The current knowledge on how protein–protein interactions regulate the function of transcription factors (TFs) has remained limited due to an incomplete knowledge of their interaction partners. In their recent work, Chen and colleagues (Li et al, 2015) analyse the interactome of 56 TFs and reveal distinct chromatin‐associated and soluble TF complexes.
See also: X Li et al (January 2015)
The people we interact with shape the way we work, and these interactions change depending on where we are in the workplace. In a similar way, a protein's function is generally modulated by its interactions with other proteins, and these interactions can potentially change depending on the subcellular location of the protein. This is especially true for TFs that control gene expression largely by recruiting other proteins to chromatin. Discovering the interaction partners of TFs is therefore an important step towards understanding how they function to control gene expression and hence sculpt cellular phenotypes. In their recent study, Li et al (2015) address this important issue by systematically uncovering the interactome of 56 mammalian TFs. Importantly, they investigate the soluble and chromatin‐associated cellular fractions and demonstrate that TFs bind to different partner repertoires when they are located on or off chromatin (Fig 1). This study therefore provides a valuable resource for further investigation of TF function and regulation.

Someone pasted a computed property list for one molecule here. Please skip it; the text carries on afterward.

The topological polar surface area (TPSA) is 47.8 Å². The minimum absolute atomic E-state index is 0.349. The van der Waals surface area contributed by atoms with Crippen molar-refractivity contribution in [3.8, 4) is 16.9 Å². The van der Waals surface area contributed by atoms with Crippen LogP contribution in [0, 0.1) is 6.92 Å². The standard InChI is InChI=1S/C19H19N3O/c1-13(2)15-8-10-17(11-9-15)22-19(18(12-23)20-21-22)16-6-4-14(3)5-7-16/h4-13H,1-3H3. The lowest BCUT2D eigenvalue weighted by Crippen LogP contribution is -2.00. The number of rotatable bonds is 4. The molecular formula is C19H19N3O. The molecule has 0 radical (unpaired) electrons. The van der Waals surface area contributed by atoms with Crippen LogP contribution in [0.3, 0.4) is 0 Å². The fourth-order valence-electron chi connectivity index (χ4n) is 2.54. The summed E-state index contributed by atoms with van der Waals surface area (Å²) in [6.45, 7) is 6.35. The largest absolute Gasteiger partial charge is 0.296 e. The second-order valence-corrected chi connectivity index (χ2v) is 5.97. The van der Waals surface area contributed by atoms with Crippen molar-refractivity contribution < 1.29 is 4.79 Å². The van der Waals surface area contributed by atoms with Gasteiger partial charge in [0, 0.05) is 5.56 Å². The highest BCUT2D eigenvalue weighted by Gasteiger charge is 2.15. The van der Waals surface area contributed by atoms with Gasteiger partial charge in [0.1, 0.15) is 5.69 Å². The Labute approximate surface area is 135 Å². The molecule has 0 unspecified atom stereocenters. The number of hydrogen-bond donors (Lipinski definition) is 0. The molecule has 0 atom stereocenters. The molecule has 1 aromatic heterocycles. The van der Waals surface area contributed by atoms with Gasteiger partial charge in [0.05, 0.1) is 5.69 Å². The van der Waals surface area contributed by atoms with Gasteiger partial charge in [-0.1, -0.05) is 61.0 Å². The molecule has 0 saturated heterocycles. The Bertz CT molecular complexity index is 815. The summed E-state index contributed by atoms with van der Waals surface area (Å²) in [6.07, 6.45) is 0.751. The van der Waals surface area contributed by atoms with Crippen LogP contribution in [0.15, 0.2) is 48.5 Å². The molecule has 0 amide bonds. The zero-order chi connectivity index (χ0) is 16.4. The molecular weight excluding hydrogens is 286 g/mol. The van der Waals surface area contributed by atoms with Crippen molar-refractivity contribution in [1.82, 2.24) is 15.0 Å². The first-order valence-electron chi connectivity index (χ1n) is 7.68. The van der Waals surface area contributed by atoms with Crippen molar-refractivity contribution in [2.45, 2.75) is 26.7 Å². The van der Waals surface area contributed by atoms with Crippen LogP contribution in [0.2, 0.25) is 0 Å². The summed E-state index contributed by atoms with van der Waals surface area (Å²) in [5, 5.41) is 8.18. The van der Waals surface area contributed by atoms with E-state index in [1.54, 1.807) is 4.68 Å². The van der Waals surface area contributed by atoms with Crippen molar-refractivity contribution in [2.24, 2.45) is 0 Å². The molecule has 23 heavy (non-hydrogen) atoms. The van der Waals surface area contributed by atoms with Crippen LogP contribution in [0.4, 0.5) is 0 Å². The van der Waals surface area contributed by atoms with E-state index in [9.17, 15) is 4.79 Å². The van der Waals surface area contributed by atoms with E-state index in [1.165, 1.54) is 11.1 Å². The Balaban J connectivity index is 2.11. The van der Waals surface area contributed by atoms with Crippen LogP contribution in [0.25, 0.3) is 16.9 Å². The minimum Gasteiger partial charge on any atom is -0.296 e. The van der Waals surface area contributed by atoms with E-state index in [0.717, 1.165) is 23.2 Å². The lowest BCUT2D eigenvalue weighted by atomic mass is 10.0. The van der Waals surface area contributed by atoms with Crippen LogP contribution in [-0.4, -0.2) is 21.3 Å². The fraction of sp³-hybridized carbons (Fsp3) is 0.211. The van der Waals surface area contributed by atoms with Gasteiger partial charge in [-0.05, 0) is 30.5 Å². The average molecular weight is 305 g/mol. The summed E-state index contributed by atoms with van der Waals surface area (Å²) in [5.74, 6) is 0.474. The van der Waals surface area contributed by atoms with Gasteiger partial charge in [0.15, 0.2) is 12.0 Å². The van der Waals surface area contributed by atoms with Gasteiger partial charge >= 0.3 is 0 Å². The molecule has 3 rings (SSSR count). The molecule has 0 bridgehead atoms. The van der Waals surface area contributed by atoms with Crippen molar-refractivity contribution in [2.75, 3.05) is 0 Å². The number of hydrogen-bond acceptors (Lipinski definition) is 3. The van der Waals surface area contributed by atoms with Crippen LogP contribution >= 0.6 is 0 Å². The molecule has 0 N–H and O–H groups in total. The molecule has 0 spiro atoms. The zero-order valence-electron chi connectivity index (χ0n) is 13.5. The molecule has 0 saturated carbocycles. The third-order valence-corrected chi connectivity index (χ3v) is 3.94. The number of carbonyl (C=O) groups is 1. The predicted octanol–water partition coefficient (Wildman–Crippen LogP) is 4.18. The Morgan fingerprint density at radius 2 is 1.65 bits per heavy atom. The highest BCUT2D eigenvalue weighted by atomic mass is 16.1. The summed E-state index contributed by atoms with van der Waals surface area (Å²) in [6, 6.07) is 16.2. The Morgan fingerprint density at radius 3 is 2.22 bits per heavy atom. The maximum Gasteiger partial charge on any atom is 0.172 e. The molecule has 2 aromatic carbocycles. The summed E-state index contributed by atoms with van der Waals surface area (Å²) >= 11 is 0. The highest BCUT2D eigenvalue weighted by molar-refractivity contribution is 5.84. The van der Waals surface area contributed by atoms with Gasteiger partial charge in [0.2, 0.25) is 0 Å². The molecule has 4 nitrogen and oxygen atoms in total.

TFs control gene expression through interacting with the DNA embedded in chromatin. While this paradigm is well established, we are still far from being able to understand even how a single TF functions at a single promoter. Co‐regulatory protein recruitment is a key aspect of TF function and it is becoming obvious that each TF can interact with a distinct repertoire of co‐regulators. Over the years, we have built up a piecemeal understanding of TF interactions through the identification of binary interactions with a range of co‐regulatory proteins. For example, over four hundred proteins have been shown to bind to the related histone acetyl transferases and transcriptional co‐activators p300 and CBP including dozens of TFs (reviewed in Bedford et al, 2010). More recently, proteomic approaches have been applied to uncover the interactomes of mammalian TFs such as the oestrogen receptor using either a DNA‐binding site‐mediated precipitation approach (Foulds et al, 2013) or immunoprecipitation from cross‐linked chromatin extracts (Mohammed et al, 2013). Importantly, the latter study was performed on chromatin, therefore more likely reflecting the function of the transcription factor in its natural context. Reciprocally, a large scale mass spectrometry (MS)‐based study uncovered the “complexomes” of a large number of human transcriptional co‐regulators (Malovannaya et al, 2011).